Microsoft Enterprise Agreements, not fun

Here I am with a need to select a web platform, a possible new ERP, a long term strategic IT plan to develop and oh yeah, that bloody Microsoft EA expiring this December.  While part of the IT strategy will be what will be the future desktop, server, mail, and collaboration platforms which the EA could be a part of the cost efficiency that the strategy can deliver.  But, EA complexity has given birth to a consulting industry.  Managing the EA is not effective.

MS as listed here goes on and on about ‘More choices, more value’.  Really, I doubt it.  As for simplifying my license management get out of here.  For us mid-size companies we are pinched by not being big enough to get the value of 1,000 plus licensing, but too big to just ignore the EA.

Open Value

Open Value Subscription

Select Plus

Enterprise Agreement

Which one to choose, which one to choose?  Are you going to grow over the next few years?  Will you be committing to MS solutions primarily during the same time span?  Will you upgrade to 2010 and Windows 7?  What is the value of those two upgrades – know one knows for sure?Microsoft monopoly

The questions go on and on and the variables are — well too damn many. 

 You have the stories about the ‘looming Windows 7 disaster’  from IBM and the similar looming story from Infoworld.  So what are my choices?  Stay with MS and spend weeks trying to ensure you make the right decision.  Than worse than that time spent, you have to explain it to your Finance group so they understand it. 

Or as this blog entry about moving away from MS by Nari Kannan is it time to plan that move away from the MS operating system.  Gartner talks about

‘Windows is Broken’ and I have been wondering for a few years about whether the reason for Windows is maintaining the majority  it enjoys simply because of a combination of complacency by both IT and business along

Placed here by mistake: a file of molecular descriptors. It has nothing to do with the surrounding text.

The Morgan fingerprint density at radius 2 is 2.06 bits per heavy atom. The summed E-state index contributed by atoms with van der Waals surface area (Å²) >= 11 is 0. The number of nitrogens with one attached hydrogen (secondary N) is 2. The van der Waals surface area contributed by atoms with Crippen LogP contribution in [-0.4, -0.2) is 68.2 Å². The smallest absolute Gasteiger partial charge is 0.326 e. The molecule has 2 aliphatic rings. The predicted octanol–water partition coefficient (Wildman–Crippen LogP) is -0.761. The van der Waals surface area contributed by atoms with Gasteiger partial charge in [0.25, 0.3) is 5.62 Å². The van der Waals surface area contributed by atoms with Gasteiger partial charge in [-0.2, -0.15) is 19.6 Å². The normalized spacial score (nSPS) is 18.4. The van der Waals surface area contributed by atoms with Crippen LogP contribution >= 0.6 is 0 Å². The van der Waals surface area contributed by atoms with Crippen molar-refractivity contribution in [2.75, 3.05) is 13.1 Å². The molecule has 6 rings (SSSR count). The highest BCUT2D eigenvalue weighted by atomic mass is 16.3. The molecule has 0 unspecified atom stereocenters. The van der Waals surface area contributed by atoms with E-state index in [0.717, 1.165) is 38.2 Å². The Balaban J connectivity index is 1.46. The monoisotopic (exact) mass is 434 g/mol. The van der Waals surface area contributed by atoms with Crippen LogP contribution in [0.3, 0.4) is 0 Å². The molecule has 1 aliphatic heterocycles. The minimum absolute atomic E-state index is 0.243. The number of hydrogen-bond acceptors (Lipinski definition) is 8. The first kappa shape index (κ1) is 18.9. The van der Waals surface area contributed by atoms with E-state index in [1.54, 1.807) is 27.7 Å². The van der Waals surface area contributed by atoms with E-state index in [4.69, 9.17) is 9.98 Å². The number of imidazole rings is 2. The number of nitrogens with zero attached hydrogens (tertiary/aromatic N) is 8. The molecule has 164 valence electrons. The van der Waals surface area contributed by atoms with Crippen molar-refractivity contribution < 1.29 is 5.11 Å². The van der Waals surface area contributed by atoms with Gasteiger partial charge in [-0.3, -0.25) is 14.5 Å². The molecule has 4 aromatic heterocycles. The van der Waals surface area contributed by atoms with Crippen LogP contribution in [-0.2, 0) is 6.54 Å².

with a fear of failing with something new. 

Is it time to take a long, long look at moving to a Linux based OS with using Open Office?  There is that mail problem that is not quite fully solved by the available clients.  Ah, but that is for another blog entry.  What about just giving up on the homogeneous desktop and server platform and accept that you will need to take on the additional support staffing to offset the lower cost of OS and open source applications.  And than there is Google Chrome. MS vs Google

 Again, more on this in a future entry.

The focus here is the ineffective licensing process that Microsoft has put in place. What other vendor do you work with that you continue to stay with that makes your IT group less effective.  The only good thing is it is every few years versus every year.  We won’t go into the non-effective activities every Tuesday getting the latest patches from MS.  Because to be fair, if Linux or Apple had MS’s install base, the bored hacking community would be focused on them instead. 

From my perspective, if I give MS another 6 figure check for my next EA agreement.  I am buying the right to decide 12 to 18 months from now whether I want to upgrade to Windows 7 and other products.  Somehow the MS EA seems anti-nimble.  The solution is simple, but time consuming.  Do the homework to do a full evaluation of leaving MS.  That is just as Gartner puts it, the only way to get MS to start acting in the best interest of their customers, not just their shareholders.

MS tools parody 2


I have the little writers block thingy